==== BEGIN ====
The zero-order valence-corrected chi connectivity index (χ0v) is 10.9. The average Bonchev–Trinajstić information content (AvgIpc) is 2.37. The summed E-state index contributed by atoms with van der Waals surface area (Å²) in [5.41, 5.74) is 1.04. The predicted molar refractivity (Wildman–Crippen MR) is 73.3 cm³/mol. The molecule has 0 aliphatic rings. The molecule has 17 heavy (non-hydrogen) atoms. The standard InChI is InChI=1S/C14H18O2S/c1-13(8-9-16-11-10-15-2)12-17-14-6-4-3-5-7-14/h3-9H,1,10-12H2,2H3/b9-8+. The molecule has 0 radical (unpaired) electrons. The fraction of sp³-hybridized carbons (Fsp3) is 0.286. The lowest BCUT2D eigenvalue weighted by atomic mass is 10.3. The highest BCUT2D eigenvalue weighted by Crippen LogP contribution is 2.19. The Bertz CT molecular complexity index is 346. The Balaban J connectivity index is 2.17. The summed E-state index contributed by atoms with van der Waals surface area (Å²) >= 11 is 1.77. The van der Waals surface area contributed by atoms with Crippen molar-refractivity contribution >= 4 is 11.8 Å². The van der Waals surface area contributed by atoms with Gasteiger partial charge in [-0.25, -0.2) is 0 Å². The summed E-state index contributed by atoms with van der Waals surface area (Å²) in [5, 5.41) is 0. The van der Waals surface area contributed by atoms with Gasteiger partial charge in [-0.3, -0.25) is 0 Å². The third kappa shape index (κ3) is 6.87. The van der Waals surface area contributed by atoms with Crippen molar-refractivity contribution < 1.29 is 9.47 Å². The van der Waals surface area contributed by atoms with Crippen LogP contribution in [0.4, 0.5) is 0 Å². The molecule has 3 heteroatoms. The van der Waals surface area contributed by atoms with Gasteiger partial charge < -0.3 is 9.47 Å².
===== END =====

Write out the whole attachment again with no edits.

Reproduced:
The zero-order valence-corrected chi connectivity index (χ0v) is 10.9. The average Bonchev–Trinajstić information content (AvgIpc) is 2.37. The summed E-state index contributed by atoms with van der Waals surface area (Å²) in [5.41, 5.74) is 1.04. The predicted molar refractivity (Wildman–Crippen MR) is 73.3 cm³/mol. The molecule has 0 aliphatic rings. The molecule has 17 heavy (non-hydrogen) atoms. The standard InChI is InChI=1S/C14H18O2S/c1-13(8-9-16-11-10-15-2)12-17-14-6-4-3-5-7-14/h3-9H,1,10-12H2,2H3/b9-8+. The molecule has 0 radical (unpaired) electrons. The fraction of sp³-hybridized carbons (Fsp3) is 0.286. The lowest BCUT2D eigenvalue weighted by atomic mass is 10.3. The highest BCUT2D eigenvalue weighted by Crippen LogP contribution is 2.19. The Bertz CT molecular complexity index is 346. The Balaban J connectivity index is 2.17. The summed E-state index contributed by atoms with van der Waals surface area (Å²) >= 11 is 1.77. The van der Waals surface area contributed by atoms with Crippen molar-refractivity contribution >= 4 is 11.8 Å². The van der Waals surface area contributed by atoms with Gasteiger partial charge in [-0.25, -0.2) is 0 Å². The summed E-state index contributed by atoms with van der Waals surface area (Å²) in [5, 5.41) is 0. The van der Waals surface area contributed by atoms with Gasteiger partial charge in [-0.3, -0.25) is 0 Å². The third kappa shape index (κ3) is 6.87. The van der Waals surface area contributed by atoms with Crippen molar-refractivity contribution < 1.29 is 9.47 Å². The van der Waals surface area contributed by atoms with Crippen LogP contribution in [0.4, 0.5) is 0 Å². The molecule has 3 heteroatoms. The van der Waals surface area contributed by atoms with Gasteiger partial charge < -0.3 is 9.47 Å².